Executing break point at ./script/../config/../app/controllers/page_controller.rb:16 in `show'
irb(#<PageController:0x26d5460>):001:0> params
=> {"action"=>"show", "id"=>"1", "controller"=>"page"}
irb(#<PageController:0x26d5460>):002:0> @page = Page.find(params[TSC::id])
=> #<Page:0x2762cc0 @attributes={"name"=>"test page", "id"=>"1", "content"=>"And this is the content"}>
irb(#<PageController:0x26d5460>):003:0> params[TSC::id]
=> "1"
irb(#<PageController:0x26d5460>):004:0> params[TSC::id]=2
=> 2
irb(#<PageController:0x26d5460>):005:0> exit

Server exited. Closing connection...

No connection to breakpoint service at druby://localhost:42531 (DRb::DRbConnError)
Tries to connect will be made every 2 seconds...

The browser will now display the second page object. Notice how the params hash related to the url. This is the url the browser tried to load: http://localhost:3000/page/show/1 - page is the controller, show is the method, and 1is the :id. In the breakpoint session we changed the value of :id to 2 and this is the page object the browser rendered instead.

Now use the instructions here Using Subversion at CCto import your application to a subversion repository. There are a number of steps you need to take before doing the initial import. There are a number of files in the rails application directory which you don't want to copy.

This blog article has a good overview:

Don't add these files, instead copy them manually to the development server. The file database.yml has the database passwords so you don't ever want to check this in to any repository which might be publically accesible. These files will also need to be edited before the deployment will work.


If you accidently added these files to subversion before you commit them you can reverse this operation with the revert command:

svn revert config/database.yml
svn revert config/environment.rb

If your Rails app is up and working first make copies of these files:

cp config/database.yml config/database.yml.sample
cp config/environment.rb config/environment.rb.sample

Then remove the passwords from the sample files and add them to subversion. This will give anyone who chacks out a copy of the project a good template to start from.

Don't add these files either - you don't want these managed by subversion. The log files are written to by LightTPD the web server and db/schema.rb is managed by running the migrations on the server.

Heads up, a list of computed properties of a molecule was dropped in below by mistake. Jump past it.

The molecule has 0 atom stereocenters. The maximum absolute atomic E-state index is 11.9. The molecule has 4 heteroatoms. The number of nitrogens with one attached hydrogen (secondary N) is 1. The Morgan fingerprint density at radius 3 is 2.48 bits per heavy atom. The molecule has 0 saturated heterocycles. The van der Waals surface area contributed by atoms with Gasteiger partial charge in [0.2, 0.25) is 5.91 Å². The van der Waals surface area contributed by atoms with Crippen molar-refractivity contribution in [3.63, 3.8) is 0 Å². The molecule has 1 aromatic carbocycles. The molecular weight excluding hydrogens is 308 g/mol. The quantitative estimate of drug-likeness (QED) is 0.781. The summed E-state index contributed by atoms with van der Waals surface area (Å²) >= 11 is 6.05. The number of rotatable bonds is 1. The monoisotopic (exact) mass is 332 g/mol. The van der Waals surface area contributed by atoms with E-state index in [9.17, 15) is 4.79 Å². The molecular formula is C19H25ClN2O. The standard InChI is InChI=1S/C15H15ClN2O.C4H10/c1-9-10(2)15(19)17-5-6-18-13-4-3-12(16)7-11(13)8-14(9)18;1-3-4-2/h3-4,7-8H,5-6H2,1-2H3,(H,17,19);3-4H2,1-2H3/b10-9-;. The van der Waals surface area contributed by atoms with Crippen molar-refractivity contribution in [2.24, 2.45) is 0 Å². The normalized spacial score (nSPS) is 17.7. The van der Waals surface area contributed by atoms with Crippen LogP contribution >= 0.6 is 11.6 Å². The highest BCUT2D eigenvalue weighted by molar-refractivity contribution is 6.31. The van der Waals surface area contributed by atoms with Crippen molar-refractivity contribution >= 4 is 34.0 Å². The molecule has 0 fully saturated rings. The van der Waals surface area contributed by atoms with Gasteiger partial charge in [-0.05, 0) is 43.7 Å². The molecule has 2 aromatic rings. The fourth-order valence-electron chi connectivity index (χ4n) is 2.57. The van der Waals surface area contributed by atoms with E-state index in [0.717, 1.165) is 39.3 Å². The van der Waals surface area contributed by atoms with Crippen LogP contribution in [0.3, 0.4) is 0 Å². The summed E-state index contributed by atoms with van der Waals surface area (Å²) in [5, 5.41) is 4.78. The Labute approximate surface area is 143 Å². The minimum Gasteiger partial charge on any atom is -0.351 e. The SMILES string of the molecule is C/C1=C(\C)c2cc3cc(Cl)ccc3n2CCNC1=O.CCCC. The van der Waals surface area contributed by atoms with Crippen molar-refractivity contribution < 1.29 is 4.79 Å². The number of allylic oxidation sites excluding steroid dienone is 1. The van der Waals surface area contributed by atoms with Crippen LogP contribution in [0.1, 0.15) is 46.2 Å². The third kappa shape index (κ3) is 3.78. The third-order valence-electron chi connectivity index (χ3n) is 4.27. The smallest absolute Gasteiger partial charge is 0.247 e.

svn propset svn:ignore "*.log" log
svn propset svn:ignore "schema.db" db
svn propset svn:ignore "*" tmp/sessions tmp/cache tmp/sockets
svn propset svn:ignore "*" tmp
svn propset svn:ignore "database.yml" config
svn propset svn:ignore "environment.rb" config

I had trouble with the last two. They seemed to overwrite each other. Try adding the files in config/ to ignore using your editor with this command:

svn propedit svn:ignore config

If you are on a Mac you should also have svn ignore the '.DS_Store' it scatters in directories for use in caching the finder settings. You can set global ignore settings for svn in you ~/.subversion folder.

svn propset svn:ignore -R ".DS_Store"

When you create a bunch of new files which need to be added to subversion you can use the following shell command to add every file whose subversion status is '?':

svn status | grep '^\?' | sed -e 's/? *//' | sed -e 's/ /\ /g' | xargs svn add

If you use this command frequently add it to your .bash_profile as an alias:

alias svnaddall=svn status | grep '^\?' | sed -e 's/? *//' | sed -e 's/ /\ /g' | xargs svn add

Checkout on the server

Right now the rails development server and the subversion server are on the same host so you can use a file type url to reference the repository location. The advantage is that if you won't be asked for your password when doing checkouts or commits.

cd /web/
svn file:///home/subversion/myapp/trunk myapp

This will checkout a copy of the trunk from the myapp subversion repository.

Reset the permissions on myapp/log to allow the web server to create and write it's log files:

cd myapp
chmod 777 log

Recreate the files db/database.yml and config/environment.rb.

Edit the lighttpd.conf file and just copy one of the other rails app blocks and replace the app name with myapp. You will need sudo access to edit this file.

sudo emacs /etc/lighttpd/lighttpd.conf

Now restart lighttpd.

sudo /etc/rc.d/init.d/lighttpd restart

database.sample.yml (application/octet-stream)
Document generated by Confluence on Jan 27, 2014 16:56